On the KC-8306 you can position the fence from 0º to 135º. While there are positive stops at 0°, 90° and 135°, there aren't any detents – one at 45° would have been useful. Once positioned, the fence does lock firmly in place and remains parallel to the base plate. However, adjusting the angle scale is somewhat cumbersome and aligning the fence to the tick marks on the scale a bit of hit and miss. 

With the fence extended at 0° there is a maximum travel of 1-3/8", which I find adequate for the thickness of stock I generally work with.

Takes any size biscuit

The KC-8306 will cut slots for any biscuit – #0, #10, #20, Max (#6), D (Duplex), S (Simplex), and FF (mini biscuits for face frames, for which you need to purchase and install a 2" blade).

The depth stop dial is easy to turn (left, photo above), but the stop indicator is barely visible. 

Slot-size setting can be adjusted by turning a locking nut and knob (right, photo above). For the #10 and #20 biscuits that I used there wasn't any need to adjust the slot depth.

Setting fence height

I find it easiest to set the fence height by holding the joiner on its side with the stock held tightly against the fence, and then turning the height adjustment knob so that the blade is centered on the slot line penciled onto the stock. Once the adjustment knob is locked down it holds its position firmly.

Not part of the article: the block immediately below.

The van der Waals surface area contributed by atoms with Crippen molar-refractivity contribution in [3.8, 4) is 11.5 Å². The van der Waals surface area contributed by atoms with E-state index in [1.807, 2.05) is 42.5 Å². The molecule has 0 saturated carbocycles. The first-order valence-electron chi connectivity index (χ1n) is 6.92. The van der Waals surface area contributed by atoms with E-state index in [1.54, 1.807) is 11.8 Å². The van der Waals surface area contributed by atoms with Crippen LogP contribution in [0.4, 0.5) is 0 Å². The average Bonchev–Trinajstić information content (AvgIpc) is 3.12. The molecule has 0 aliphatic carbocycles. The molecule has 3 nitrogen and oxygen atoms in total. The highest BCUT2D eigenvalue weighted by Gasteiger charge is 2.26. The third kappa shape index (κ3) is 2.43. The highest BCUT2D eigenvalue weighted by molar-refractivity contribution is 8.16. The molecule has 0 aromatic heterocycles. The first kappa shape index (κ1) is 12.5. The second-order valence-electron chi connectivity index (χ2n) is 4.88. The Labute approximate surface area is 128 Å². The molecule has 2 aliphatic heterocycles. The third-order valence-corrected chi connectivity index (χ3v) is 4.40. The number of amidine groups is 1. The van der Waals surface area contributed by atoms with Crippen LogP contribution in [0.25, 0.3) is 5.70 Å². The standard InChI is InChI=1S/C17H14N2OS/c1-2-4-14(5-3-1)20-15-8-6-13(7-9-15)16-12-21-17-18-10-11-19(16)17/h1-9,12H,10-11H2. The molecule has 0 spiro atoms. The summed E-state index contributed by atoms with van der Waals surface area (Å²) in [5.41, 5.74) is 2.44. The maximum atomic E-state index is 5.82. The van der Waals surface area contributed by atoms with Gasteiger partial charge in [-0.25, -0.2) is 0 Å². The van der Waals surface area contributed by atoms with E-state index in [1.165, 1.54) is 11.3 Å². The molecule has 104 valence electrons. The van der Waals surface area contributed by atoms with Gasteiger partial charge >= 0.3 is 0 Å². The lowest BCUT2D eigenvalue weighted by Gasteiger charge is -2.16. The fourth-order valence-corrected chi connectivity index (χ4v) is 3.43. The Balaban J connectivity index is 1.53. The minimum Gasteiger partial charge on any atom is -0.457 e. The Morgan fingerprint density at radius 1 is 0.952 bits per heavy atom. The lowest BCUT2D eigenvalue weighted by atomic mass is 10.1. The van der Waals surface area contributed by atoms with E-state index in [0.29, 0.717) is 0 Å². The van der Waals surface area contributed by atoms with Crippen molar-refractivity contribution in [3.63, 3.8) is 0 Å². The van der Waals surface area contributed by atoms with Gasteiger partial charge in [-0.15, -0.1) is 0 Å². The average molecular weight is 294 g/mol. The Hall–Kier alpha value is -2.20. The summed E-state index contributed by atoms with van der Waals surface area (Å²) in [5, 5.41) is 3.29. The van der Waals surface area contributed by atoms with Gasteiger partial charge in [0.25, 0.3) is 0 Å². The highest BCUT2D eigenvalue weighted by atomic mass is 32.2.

Depth ruler and pointer

Alternately, you could use the depth ruler on the side of the joiner. However, I find the pointer a tad too distant from the ruler to align the two.

Center mark hard to see

The large red center mark on the head of the fence is highly visible, but I find that I rarely use it. Most of the time I use the center mark near the blade opening (red arrow above). On the KC-8306 it's barely visible. I eventually put a dab of red paint over the center mark. While the large opening in the fence provides an unobstructed view, it can make the joiner somewhat unwieldy when you're working on narrow stock.

Plastic base plate

The KC-8306 has a plastic base plate. There aren't any bolt holes in the base plate that enable you to attach the joiner to a work surface, which I find most useful when cutting a lot of slots for face frames. It makes it easier to handle the joiner and considerably speeds up the joinery process.

Easy blade changing

Unless you use the joiner in a production environment, the carbide tipped blade that comes with the tool should remain sharp for years. Should you need to replace the blade or install a 2" blade for the #FF biscuits, all you need to do is remove the base plate, press the spindle lock located on the top side of the joiner, and loosen the blade with the supplied hex key.